I am busy doing an assignment. and I chose to do it on prostitution. As I was doing my research, the name Andrea kept appearing. I am sad and embarassed to say that I had not heard the name before, but I will continue. I wanted to know more about this woman whose name kept appearing. The writings went on and on and I read on and on. And then, I realized that she had died. I cried and cried and I am still crying for someone who has touched my life so greatly in the last few hours and of whom I had no knowledge of when I awoke this morning. I feel so blessed to have found her and such a great loss to have lost her in a matter of hours.

Posted by: Lynette Tobin at June 24, 2005 10:48 AM

Speech given at Andrea’s Memorial Service in NYC, May 25, 2005

My Cousin Andrea

I have known Andrea longer than most of the people in this room. I knew Andrea before she was famous. As a matter of fact, I have known her for all of 54 years. There was a reason for the longevity of our relationship: we were cousins. Aside from our familial heritage, we also had an enduring friendship.

Growing up in Camden, N.J., our families lived two blocks apart. I feel that it was her father Harry who was responsible for her and her brother Mark’s brilliant intellect. And I am also sure that it was her mother Silvia that helped instill Andrea’s fighting spirit. (Although Andrea would probably disagree with me on that.)

Sometimes she knew the odds were not in her favor, but it didn’t stop her from advocating for the underdog. She cared deeply about people, especially those who suffered.
When other kids were out playing in the yard, my cousin Andrea was reading Malcolm X or D.H. Lawrence. Often times I would see her carrying books with titles and authors that were totally unfamiliar to me. That’s because Andrea had a curiosity and inquisitiveness that belied her years. She was interested in the events of the Holocaust when no one else was. She asked my parents tirelessly about their concentration camp experiences, and often times wrote about my mother Leah in her books.

When I was 19-years-old, our relationship changed. I knew that because she no longer allowed me to call her Andy as I always had. When I visited her in Amsterdam, she looked me straight in the eyes and said, ‘Shirley, stop calling me Andy – I am Andrea.’ It was at that moment I knew in my heart that my older cousin from Camden, New Jersey was going to lead a very special life. I think it was the defiant tone in her voice that gave me a hint that Andrea was destined for great things.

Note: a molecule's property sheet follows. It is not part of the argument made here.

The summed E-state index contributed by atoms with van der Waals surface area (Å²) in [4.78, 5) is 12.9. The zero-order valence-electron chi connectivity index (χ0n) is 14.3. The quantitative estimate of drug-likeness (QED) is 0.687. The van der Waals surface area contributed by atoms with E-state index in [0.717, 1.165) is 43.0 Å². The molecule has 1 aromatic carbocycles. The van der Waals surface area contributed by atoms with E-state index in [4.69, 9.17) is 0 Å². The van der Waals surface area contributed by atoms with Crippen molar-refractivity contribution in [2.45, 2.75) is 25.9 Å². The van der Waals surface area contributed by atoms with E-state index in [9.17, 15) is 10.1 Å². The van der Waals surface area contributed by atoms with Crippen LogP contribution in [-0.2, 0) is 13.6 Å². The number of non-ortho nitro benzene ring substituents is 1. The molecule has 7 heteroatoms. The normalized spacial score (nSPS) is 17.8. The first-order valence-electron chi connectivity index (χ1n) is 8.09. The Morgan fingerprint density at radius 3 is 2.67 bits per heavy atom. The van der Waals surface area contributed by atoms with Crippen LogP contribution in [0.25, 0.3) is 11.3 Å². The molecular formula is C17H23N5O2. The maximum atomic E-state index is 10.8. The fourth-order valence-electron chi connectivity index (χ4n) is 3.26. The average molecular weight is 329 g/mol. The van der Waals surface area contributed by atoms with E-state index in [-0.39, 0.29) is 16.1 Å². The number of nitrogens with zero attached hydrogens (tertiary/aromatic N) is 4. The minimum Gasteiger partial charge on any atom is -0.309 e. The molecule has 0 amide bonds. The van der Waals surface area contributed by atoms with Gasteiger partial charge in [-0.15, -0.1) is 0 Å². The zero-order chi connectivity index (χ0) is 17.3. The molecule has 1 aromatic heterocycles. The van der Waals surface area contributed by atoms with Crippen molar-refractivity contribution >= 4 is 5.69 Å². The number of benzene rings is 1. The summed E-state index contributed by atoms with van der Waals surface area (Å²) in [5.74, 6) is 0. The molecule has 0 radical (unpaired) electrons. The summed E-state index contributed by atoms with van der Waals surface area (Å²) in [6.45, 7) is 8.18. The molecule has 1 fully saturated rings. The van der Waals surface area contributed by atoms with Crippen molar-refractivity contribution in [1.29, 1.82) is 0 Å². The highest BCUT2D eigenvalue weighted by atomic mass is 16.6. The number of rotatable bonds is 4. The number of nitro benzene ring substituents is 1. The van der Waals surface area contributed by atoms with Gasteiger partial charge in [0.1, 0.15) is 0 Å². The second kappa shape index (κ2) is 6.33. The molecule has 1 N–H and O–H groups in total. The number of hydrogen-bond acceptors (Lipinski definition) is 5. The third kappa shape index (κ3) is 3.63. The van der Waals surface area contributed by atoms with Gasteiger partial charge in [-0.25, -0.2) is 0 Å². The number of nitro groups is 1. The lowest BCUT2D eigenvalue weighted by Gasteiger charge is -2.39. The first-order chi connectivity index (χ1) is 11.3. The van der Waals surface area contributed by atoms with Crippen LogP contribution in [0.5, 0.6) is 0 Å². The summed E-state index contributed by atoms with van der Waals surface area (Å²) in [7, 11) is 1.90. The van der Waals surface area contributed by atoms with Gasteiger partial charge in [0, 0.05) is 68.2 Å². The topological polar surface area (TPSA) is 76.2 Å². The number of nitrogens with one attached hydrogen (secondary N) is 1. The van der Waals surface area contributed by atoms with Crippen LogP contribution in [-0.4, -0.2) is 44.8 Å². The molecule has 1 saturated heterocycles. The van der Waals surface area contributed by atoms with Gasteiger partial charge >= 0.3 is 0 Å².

You see, my cousin always danced to her own beat. While my sister Barb and I were examining Mark’s incredible bottle cap collection or playing marbles with him, Andrea would be reading in her room or playing the piano. To some Andrea was outrageous, but to me she was just my cousin with a kind heart and warmth, who I could talk to about anything. Andrea was not only loving and loyal, she was also funny.

Had we not have been cousins, I am sure that our paths would never have crossed. So I feel very lucky that they did. Andrea, I love you. I miss you. You’ll always be in my heart.

Shirley Press

Posted by: Shirley Press (Andrea's Cousin) at July 4, 2005 03:42 PM

As a young student just coming into my own, I have started to read Andrea Dworkin's work and to realize how much she has done to advance the cause of women by shedding light on women's suffering through prostitution, sex trafficking and other means.

Few others have done as much and this is an important work that needs to be continued.

It is sad that just as I am discovering her writings she has passed away, but her work will be with the world forever.

Posted by: Miriam Y at July 6, 2005 12:02 AM

After reading Andrea Dworkin's obituary, I thought about college and "fringe" social writers I was introduced to during those years. Occasionally, I hear their names. Unfortunately, they are usually still treated like some wacko, you are supposed to treat like a joke instead of really listening to what they have to say. Presenting an alternate point of view from the mainstream or speaking for segments of society that are usually ignored DOES NOT mean that you hate men. I never got that reasoning.

On the Feral Scholar blog of Stan Goff, I found a copy of Catharine MacKinnon's New York Times article, Who Was Afraid of Andrea Dworkin? She gives a fond farewell to her friend and does a nice job summarizing the conflicted relationship Ms. Dworkin had with the media. I’ve long admired both Andrea Dworkin’s and Catherine MacKinnon’s writing. After being introduced to them in college, I learned what happens to people who don’t toe the line. I learned not to believe everything told to you, just because it comes from a “reputable” source. I guess that's why I'm such a fan of The Daily Show with Jon Stewart. They get such a kick out of poking the sacred cows and saying stuff you aren't supposed to say.

Posted by: Devans at July 6, 2005 05:51 PM


sounds too genteel
i prefer its stronger
my Heroine my
Shining Goddess
died this week
her name was Andrea
she was a Lioness
having clawed her way
through 58 years
none were given to her
she had to take them all
coerced raped used
and lied about
she told the truth anyway
in every way she could
they killed this messenger
but her words shine on
in thirty years' of sacred